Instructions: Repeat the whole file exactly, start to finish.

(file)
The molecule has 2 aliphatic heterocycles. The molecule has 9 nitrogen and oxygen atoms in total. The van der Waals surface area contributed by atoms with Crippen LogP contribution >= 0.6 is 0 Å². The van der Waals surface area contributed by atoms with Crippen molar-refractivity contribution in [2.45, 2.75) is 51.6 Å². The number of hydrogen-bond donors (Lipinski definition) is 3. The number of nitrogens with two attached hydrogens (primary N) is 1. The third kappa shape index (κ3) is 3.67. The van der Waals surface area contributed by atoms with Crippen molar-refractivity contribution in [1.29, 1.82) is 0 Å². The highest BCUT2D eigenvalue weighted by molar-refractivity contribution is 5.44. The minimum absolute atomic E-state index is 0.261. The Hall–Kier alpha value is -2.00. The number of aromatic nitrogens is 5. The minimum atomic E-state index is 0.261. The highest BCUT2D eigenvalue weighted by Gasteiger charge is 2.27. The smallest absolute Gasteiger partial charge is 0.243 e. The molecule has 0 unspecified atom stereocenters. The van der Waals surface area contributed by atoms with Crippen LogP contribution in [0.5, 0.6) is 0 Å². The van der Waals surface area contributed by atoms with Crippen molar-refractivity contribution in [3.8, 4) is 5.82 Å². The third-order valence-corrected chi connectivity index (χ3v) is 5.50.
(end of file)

The molecule has 2 aliphatic heterocycles. The molecule has 9 nitrogen and oxygen atoms in total. The van der Waals surface area contributed by atoms with Crippen LogP contribution >= 0.6 is 0 Å². The van der Waals surface area contributed by atoms with Crippen molar-refractivity contribution in [2.45, 2.75) is 51.6 Å². The number of hydrogen-bond donors (Lipinski definition) is 3. The number of nitrogens with two attached hydrogens (primary N) is 1. The third kappa shape index (κ3) is 3.67. The van der Waals surface area contributed by atoms with Crippen molar-refractivity contribution in [1.29, 1.82) is 0 Å². The highest BCUT2D eigenvalue weighted by molar-refractivity contribution is 5.44. The minimum absolute atomic E-state index is 0.261. The Hall–Kier alpha value is -2.00. The number of aromatic nitrogens is 5. The minimum atomic E-state index is 0.261. The highest BCUT2D eigenvalue weighted by Gasteiger charge is 2.27. The smallest absolute Gasteiger partial charge is 0.243 e. The molecule has 0 unspecified atom stereocenters. The van der Waals surface area contributed by atoms with Crippen LogP contribution in [0.5, 0.6) is 0 Å². The van der Waals surface area contributed by atoms with Crippen molar-refractivity contribution in [3.8, 4) is 5.82 Å². The third-order valence-corrected chi connectivity index (χ3v) is 5.50.